In the last two seasons, Miles Sanders and Duce Staley became incredibly close, to the point where Sanders began to think of Staley as a fatherly figure.
So it wasn’t easy for Sanders when Staley moved on this offseason.
“It’s definitely difficult,” Sanders said this spring. “I’d be lying if I said it wasn’t.”
The Eagles’ new running backs coach, Jemal Singleton, isn’t Duce Staley. And, wisely, he’s not trying to be.
Because Duce had been in Philly for two decades as a player and as a coach and was incredibly well-respected. There are obviously plenty of folks inside the NovaCare Complex — players, coaches, front office personnel, etc — who still love him. So Singleton has taken a very pragmatic approach as he takes over the running back room.
And it seems to be working.
“One of the things that I always do and it doesn’t matter where I’m at, what city, what room it is: I just start with their tape,” Singleton said this week. “And I truly go through each and every one of their carries or their receptions, their pass blocking. And what I try to come up with is some things of: How can I help them get better? Really that’s what I present to players when we meet. ‘Hey, these are some things that I’ve seen on tape, these are things I love, that I think you do awesome. These are some thing that I think I can help you improve on.’”
While guys like Kenny Gainwell and Kerryon Johnson never played for Staley, the other players on the roster — Sanders, Boston Scott, Jordan Howard, etc. — did play for Staley and grew close to him.
With Staley now in Detroit, Singleton’s approach since arriving in Philly has been to simply earn the trust of his players by showing them what he can offer.
“I think that’s the part about NFL players; when they see you can help them get better, that’s what’s important,” he said. “Earning their respect, earning their trust and just showing that I have a knowledge of the game. And at the end of the day, I can help them become better players.”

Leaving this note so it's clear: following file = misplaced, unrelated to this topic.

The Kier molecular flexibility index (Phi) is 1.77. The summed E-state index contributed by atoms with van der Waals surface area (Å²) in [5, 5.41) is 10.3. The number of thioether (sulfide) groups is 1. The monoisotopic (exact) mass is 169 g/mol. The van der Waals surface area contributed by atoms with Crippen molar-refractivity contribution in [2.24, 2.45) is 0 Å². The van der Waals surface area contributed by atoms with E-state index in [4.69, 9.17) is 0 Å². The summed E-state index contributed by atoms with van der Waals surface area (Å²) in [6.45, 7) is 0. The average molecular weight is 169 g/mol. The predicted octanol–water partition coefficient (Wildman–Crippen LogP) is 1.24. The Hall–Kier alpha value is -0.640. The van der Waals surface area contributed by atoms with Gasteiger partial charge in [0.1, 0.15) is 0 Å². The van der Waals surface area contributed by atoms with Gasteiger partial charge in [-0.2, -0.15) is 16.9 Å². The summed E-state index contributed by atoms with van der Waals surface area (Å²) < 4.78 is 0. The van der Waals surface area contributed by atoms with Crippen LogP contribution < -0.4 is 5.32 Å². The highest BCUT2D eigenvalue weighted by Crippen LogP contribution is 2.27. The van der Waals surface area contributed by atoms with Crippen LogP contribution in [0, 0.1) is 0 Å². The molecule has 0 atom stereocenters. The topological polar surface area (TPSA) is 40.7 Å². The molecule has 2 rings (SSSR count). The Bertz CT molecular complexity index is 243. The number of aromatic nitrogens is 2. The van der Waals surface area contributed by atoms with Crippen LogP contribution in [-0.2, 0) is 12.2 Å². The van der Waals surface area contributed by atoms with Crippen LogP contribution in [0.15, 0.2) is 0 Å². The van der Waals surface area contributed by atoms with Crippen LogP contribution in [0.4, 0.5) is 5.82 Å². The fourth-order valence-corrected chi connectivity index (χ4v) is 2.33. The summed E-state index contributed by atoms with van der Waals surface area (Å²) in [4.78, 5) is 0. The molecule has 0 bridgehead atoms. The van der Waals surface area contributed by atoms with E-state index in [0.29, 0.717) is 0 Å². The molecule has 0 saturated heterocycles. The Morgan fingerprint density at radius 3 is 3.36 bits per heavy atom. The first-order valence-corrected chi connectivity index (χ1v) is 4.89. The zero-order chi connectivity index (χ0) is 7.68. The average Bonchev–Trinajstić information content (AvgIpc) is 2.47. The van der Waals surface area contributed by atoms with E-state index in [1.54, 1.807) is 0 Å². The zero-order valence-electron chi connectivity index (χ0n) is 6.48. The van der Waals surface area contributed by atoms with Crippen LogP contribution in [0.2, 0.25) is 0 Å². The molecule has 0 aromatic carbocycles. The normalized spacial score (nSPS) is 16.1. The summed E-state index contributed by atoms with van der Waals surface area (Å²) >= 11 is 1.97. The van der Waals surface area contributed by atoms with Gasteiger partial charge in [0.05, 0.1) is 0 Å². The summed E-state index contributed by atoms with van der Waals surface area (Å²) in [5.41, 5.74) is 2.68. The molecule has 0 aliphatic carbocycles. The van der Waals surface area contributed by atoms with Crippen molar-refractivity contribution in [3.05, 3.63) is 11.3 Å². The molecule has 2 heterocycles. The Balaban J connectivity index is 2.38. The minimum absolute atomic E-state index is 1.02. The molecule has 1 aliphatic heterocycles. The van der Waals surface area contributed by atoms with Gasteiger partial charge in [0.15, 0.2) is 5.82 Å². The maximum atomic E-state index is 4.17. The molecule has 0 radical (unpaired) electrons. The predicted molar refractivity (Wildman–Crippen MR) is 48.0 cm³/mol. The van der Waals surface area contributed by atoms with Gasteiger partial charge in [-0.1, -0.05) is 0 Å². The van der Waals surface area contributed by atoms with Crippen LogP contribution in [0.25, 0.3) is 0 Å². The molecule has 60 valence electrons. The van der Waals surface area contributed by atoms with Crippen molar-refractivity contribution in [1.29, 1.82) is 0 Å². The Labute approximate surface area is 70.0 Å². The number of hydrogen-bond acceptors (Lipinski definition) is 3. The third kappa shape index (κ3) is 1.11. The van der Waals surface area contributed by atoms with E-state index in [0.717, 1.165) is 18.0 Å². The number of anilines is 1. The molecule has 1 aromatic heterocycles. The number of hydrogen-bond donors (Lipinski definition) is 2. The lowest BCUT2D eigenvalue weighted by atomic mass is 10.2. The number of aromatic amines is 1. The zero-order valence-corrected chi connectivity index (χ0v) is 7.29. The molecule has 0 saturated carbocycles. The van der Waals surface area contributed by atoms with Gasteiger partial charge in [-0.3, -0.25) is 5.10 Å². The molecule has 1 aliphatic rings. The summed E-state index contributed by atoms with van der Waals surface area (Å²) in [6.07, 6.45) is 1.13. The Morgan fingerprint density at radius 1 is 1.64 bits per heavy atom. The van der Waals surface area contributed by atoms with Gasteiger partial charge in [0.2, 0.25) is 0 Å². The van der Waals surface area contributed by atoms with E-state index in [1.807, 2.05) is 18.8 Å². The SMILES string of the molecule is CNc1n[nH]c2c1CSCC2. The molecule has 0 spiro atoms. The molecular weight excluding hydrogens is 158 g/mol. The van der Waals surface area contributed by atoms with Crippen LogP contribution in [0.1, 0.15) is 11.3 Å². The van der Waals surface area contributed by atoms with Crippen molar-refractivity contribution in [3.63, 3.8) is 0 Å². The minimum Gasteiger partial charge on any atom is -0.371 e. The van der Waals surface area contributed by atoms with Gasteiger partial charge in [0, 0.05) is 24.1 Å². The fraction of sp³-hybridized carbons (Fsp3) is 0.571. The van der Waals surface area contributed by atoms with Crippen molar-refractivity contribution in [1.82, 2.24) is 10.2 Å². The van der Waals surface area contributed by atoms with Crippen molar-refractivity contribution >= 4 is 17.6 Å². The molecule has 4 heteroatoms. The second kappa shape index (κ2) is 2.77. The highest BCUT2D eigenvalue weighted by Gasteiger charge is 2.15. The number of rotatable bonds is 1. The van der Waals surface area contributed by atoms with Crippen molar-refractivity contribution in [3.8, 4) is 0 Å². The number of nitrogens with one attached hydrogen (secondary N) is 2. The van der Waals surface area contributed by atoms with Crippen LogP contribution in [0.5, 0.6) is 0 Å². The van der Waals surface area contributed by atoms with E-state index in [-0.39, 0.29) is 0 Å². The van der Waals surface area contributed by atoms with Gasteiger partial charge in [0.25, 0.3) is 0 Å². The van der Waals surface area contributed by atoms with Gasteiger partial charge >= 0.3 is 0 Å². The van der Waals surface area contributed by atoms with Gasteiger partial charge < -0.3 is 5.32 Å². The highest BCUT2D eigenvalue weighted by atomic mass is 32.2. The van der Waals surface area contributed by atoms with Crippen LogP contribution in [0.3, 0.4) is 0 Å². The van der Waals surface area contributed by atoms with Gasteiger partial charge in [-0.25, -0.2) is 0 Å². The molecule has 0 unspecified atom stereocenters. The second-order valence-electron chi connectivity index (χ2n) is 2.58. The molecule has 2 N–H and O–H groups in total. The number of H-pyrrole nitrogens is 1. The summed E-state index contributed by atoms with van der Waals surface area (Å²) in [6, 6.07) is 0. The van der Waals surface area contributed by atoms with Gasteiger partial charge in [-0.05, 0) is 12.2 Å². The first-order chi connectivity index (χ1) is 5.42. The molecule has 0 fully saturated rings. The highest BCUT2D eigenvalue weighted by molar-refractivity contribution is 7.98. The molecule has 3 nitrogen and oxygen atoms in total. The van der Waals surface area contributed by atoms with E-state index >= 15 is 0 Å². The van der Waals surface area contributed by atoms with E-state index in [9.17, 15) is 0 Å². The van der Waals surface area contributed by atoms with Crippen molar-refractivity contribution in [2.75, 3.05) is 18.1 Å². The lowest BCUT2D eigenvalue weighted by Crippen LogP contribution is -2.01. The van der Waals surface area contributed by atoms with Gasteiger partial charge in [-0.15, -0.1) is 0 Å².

Like Staley, Singleton also has the added title of assistant head coach. While many of the coaches on Nick Sirianni’s staff have worked for him before, the 45-year-old Singleton has not.
So why is he the assistant head coach?
Well, Singleton thinks it has something to do with what he called a “varied background.” Singleton is the son of a retired Air Force Sergeant and was born in Incirlik, Turkey. He eventually went to Air Force where he played running back and then served, eventually joining the coaching staff back at the academy.
After that, Singleton coached at a couple different spots in the college ranks before coaching running backs with the Colts, Raiders and Bengals. He was on the previous coaching staff in Indianapolis before Frank Reich and Sirianni took over in 2018, so Singleton and Sirianni know a lot of the same people, who likely became references for Singleton this offseason.
“There will be things that Nick comes and talks to me about, bounces off of me, whether it’s ideas of something he’s trying to do or something he wants to do,” Singleton said. “I think I have a little bit of a varied background so I have some understanding of things maybe beyond football. But really that’s it. Just being a sounding board for him there. At the end of the day, it’s making sure that as a running backs coach here that my room and those guys are ready to play once Sunday comes around.”
Singleton made it a point to say that he’s watched film of all the Eagles’ running backs and will use it to help them get better but he also won’t hold it against them. He wants his players to know they all have clean slates; he’s less worried about what they’ve done than what they’re going to do.
If you’re wondering, his approach seems to be working.
Sanders said Singleton isn’t Duce — no one is — but he’s still getting through to his players. Sanders said Staley is “goofier” than Singleton but Singleton brings energy all the time. The Eagles’ top running back will always have a close relationship with Staley but that doesn’t mean he won’t grow close to Singleton too.
“I love Coach Singleton,” Sanders said. “Getting to know him more and getting to be around him more, he’s not like Duce but his energy is through the roof though. His energy is definitely through the roof.”
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